New research on white-nose syndrome (WNS) in bats will investigate environmental conditions in caves and mines used by hibernating bats. The research will focus on the fungus Geomyces destructans, which causes the fatal disease.
WNS is a devastating disease of hibernating bats that has killed an estimated 5.5 million bats across the northeastern U.S. since it was first discovered in New York in 2006. WNS continues to spread across North America and has caused drastic declines in hibernating bat populations.
This research will be conducted by the U.S. Geological Survey's National Wildlife Health Center (NWHC) and EcoHealth Alliance, a nonprofit organization that focuses on local conservation and global health issues. It is being funded by a grant from the U.S. Fish and Wildlife Service.
"Bats are an important part of the North American ecosystem, providing for example billions of dollars in pest control to our agricultural industry every year," said USGS Director Marcia McNutt. "The USGS and its partners are racing against the clock to understand and find clues that will help us combat this new disease and save this valuable resource."
Scientists will investigate environmental conditions within bat hibernacula (caves and mines used by hibernating bats) to identify potential factors that contribute to disease development and severity. Scientists will assess how environmental factors affect the growth and persistence of the deadly fungus in the environment and on bats within hibernation sites. Research will target six hibernacula in the East and Midwest U.S. Each site will be monitored for microclimate conditions and quantity of the deadly fungus on bats, soil, and rock surfaces throughout the year.
Geomyces destructans can persist within the environment of bat hibernacula, potentially causing bats to become infected during hibernation. This suggests that environmental factors play an important role in the spread and severity of WNS.
"Our knowledge of climatic variation and distribution of the fungus within bat hibernacula is currently very limited" said Dr. Michelle Verant, a University of Wisconsin veterinary epidemiologist working at the NWHC and collaborating on the study. "A better understanding of how these factors are related to the manifestation of WNS in affected sites will be vital for managing this disease."
The team of scientists will also develop and test predictive models to forecast the progression of WNS across the U.S. and Canada. To date, WNS had been found in 19 U.S. states and four Canadian provinces.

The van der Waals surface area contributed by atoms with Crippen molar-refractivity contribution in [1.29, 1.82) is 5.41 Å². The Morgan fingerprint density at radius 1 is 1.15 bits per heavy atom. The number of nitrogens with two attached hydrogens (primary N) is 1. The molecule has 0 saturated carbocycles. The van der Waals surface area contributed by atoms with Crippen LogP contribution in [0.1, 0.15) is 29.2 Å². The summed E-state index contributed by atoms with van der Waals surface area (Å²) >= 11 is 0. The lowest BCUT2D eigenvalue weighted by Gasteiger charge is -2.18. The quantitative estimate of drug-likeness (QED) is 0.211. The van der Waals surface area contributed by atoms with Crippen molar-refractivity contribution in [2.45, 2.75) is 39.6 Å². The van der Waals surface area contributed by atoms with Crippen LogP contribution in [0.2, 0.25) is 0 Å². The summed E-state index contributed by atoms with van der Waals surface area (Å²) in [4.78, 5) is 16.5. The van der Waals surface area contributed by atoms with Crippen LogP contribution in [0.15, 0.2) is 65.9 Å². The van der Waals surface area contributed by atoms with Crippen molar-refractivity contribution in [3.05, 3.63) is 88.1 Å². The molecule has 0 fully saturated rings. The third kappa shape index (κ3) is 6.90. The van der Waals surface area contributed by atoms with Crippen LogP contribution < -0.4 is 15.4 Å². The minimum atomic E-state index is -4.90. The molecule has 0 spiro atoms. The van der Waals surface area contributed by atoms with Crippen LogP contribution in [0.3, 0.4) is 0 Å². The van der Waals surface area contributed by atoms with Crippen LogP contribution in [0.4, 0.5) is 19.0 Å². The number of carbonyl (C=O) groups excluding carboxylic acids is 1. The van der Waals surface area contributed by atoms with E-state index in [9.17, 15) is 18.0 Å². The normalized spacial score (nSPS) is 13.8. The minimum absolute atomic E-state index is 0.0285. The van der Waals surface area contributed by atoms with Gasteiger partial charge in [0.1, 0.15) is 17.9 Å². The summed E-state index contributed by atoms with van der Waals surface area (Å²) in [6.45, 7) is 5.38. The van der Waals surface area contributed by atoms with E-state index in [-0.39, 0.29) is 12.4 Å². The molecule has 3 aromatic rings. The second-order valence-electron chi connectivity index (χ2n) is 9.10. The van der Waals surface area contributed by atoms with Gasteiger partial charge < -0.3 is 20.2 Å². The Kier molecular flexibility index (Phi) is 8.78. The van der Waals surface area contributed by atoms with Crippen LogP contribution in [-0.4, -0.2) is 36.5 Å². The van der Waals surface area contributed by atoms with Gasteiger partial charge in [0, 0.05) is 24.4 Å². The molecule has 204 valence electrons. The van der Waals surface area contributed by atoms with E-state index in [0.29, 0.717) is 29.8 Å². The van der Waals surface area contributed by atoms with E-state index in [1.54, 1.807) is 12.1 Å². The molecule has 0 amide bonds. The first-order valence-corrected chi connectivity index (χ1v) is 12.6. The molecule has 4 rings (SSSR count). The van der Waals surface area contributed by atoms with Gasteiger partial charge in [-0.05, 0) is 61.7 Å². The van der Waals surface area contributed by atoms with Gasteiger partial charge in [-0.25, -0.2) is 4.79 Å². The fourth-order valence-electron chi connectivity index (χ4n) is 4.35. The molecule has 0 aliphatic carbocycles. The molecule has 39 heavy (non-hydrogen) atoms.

The USFWS recently announced seven grant awards totaling $1.4 million for research and management of WNS in bats, thus providing critical support for investigating WNS. In addition to the environmental conditions study, the USGS was also awarded a grant to investigate the potential for bats to transmit Geomyces destructans during the summer when they use hibernacula contaminated with the fungus.
The USGS NWHC continues to be on the forefront of research into WNS. Studies conducted at the NWHC led to the discovery, characterization, and naming of the causative agent, the fungus Geomyces destructans, and to the development of standardized diagnostic criteria for characterizing the disease. Additionally, the Center has pioneered techniques for studying impacts of the fungus to hibernating bats.
The USGS NWHC, based in Madison, Wisc., provides leadership to safeguard wildlife and ecosystem health through dynamic partnerships and exceptional science. The NWHC investigates the causes of wildlife die-offs and disease across the nation through research and diagnostic evaluation. The Center also provides technical assistance, training, information management and communication on wildlife health issues to natural resource managers, decision-makers, other scientists, and the public.
For more information about NWHC, visit the National Wildlife Health Center website.
About EcoHealth Alliance
Building on over 40 years of groundbreaking science, EcoHealth Alliance is a global, nonprofit organization dedicated to protecting wildlife and safeguarding human health from the emergence of disease. The organization develops ways to combat the effects of damaged ecosystems on human and wildlife health. Using environmental and health data covering the past 60 years, EcoHealth Alliance scientists created the first-ever, global disease hotspots map that identified at-risk regions, to help predict and prevent the next pandemic crisis. That work is the foundation of EcoHealth Alliance’s rigorous, science-based approach, focused at the intersection of the environment, health, and capacity building. Working in the U.S. and more than 20 countries worldwide, EcoHealth Alliance’s strength is founded on innovations in research, training, global partnerships, and policy initiatives. For more information, visit the EcoHealth Alliance website.